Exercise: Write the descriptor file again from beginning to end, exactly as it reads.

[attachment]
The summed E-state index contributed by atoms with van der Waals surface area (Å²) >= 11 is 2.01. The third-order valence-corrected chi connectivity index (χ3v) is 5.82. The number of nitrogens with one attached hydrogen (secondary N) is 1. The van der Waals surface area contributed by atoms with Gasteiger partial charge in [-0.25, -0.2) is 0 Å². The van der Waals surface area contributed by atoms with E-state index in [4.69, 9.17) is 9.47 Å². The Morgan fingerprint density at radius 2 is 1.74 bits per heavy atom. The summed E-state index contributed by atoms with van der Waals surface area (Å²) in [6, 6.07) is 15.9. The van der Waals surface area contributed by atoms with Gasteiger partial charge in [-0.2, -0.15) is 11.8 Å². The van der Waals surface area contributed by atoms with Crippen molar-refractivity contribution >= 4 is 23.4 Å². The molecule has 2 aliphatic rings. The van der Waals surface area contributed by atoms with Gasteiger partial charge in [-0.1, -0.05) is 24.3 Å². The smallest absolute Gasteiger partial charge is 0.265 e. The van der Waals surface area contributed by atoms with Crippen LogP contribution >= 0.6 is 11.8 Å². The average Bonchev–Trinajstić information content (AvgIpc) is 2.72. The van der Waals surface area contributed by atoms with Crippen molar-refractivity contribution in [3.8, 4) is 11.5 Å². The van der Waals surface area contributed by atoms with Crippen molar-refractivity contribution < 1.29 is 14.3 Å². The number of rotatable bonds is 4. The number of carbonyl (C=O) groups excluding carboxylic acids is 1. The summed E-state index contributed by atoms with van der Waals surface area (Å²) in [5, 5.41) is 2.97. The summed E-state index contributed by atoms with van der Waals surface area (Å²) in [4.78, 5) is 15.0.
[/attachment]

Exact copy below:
The summed E-state index contributed by atoms with van der Waals surface area (Å²) >= 11 is 2.01. The third-order valence-corrected chi connectivity index (χ3v) is 5.82. The number of nitrogens with one attached hydrogen (secondary N) is 1. The van der Waals surface area contributed by atoms with Gasteiger partial charge in [-0.25, -0.2) is 0 Å². The van der Waals surface area contributed by atoms with E-state index in [4.69, 9.17) is 9.47 Å². The Morgan fingerprint density at radius 2 is 1.74 bits per heavy atom. The summed E-state index contributed by atoms with van der Waals surface area (Å²) in [6, 6.07) is 15.9. The van der Waals surface area contributed by atoms with Gasteiger partial charge in [-0.2, -0.15) is 11.8 Å². The van der Waals surface area contributed by atoms with Crippen molar-refractivity contribution >= 4 is 23.4 Å². The molecule has 2 aliphatic rings. The van der Waals surface area contributed by atoms with Gasteiger partial charge in [-0.1, -0.05) is 24.3 Å². The smallest absolute Gasteiger partial charge is 0.265 e. The van der Waals surface area contributed by atoms with Crippen LogP contribution >= 0.6 is 11.8 Å². The average Bonchev–Trinajstić information content (AvgIpc) is 2.72. The van der Waals surface area contributed by atoms with Crippen molar-refractivity contribution in [3.8, 4) is 11.5 Å². The van der Waals surface area contributed by atoms with Crippen molar-refractivity contribution < 1.29 is 14.3 Å². The number of rotatable bonds is 4. The number of carbonyl (C=O) groups excluding carboxylic acids is 1. The summed E-state index contributed by atoms with van der Waals surface area (Å²) in [5, 5.41) is 2.97. The summed E-state index contributed by atoms with van der Waals surface area (Å²) in [4.78, 5) is 15.0.